The first in CDA Perspectives’ corruption, criminal justice and legitimacy mini-series.

This post is part of the corruption in fragile states series. The series provides a space for conversation about corruption in fragile states. Since its inception in 2016 as part of the CDA Perspectives Blog, the series has sought to challenge status quo thinking with a particular emphasis on exploring systems-based approaches to understanding and acting on corruption dynamics. Topics in the series range from new research findings in Uganda, Iraq or the DRC to provocative thought pieces intended to contest dominant paradigms or practices.

Now hosted by the Institute for Human Security at the Fletcher School of Law and Diplomacy, series contributions are inspired by, but not limited to, the Corruption, Justice and Legitimacy project as well as the, now concluded, Central Africa Accountable Service Delivery Initiative. All blog posts published after March 1, 2018, information about submitting guest posts, and subscribing to future series updates is available here.

To receive blog posts on other topics from CDA subscribe here. You may contact [email protected] if you are interested in submitting a guest post on the latest work in the fields of accountability and feedback loops, conflict sensitivity, peacebuilding effectiveness, and responsible business.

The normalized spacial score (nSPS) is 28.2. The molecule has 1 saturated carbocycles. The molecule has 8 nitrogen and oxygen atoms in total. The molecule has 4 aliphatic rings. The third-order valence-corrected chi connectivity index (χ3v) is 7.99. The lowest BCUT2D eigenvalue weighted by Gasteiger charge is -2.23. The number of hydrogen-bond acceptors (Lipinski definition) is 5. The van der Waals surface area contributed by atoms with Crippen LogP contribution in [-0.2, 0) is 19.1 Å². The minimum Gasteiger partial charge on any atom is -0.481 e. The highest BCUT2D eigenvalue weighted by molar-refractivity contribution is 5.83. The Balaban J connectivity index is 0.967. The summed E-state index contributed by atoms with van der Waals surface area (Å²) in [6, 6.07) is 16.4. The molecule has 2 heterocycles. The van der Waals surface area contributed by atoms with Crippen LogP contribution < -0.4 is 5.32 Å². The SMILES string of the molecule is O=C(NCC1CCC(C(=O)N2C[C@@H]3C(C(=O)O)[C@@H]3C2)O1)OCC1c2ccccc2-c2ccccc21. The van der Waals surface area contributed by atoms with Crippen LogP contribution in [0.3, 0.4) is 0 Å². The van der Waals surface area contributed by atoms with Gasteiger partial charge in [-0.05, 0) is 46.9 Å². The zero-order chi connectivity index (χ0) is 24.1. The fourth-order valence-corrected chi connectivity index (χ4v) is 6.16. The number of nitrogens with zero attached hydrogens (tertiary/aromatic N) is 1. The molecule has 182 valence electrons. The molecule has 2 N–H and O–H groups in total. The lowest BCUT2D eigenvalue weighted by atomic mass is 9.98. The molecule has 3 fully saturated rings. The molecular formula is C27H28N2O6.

About the author(s)

Cheyanne Scharbatke-Church is Principal at Besa: Catalyzing Strategic Change, a social enterprise committed to catalyzing significant change on strategic issues in places experiencing conflict and structural or overt physical violence.  As a Professor of Practice, at the Fletcher School she teaches and consults on program design, monitoring, evaluation and learning. Cheyanne is also a regular author and the curator of the CDA Perspectives blog series on corruption in fragile states.



  1. Trond K. Botnen

    Thank you for an interesting blog post. I would just like to challenge you to defend and elaborate on the assumption that citizen principal-agent programmes depend on the political will to enact change.

    As I understand these collective action programmes, they do not depend on this. Quite on the contrary, they often seek to create political will where none previously existed, by changing the incentive structure of politicians and other decision-makers, basically by raising the cost of defending the corrupt status quo (and sometime increasing the benefits of fighting corruption, if collective action can credibly link this to e.g. the probability of getting re-elected).

    I think this assumption also simplifies the political game, as collective action may not only change the incentive structures for individuals, but also impact on coalition and systems at the political level, as politicans seeking to maximise votes may withdraw their support for leaders singled out by citizen’s campaigns as being corrupt (Brazil and Guatemala are interesting cases that may illustrate this, although they are of course also very complicated).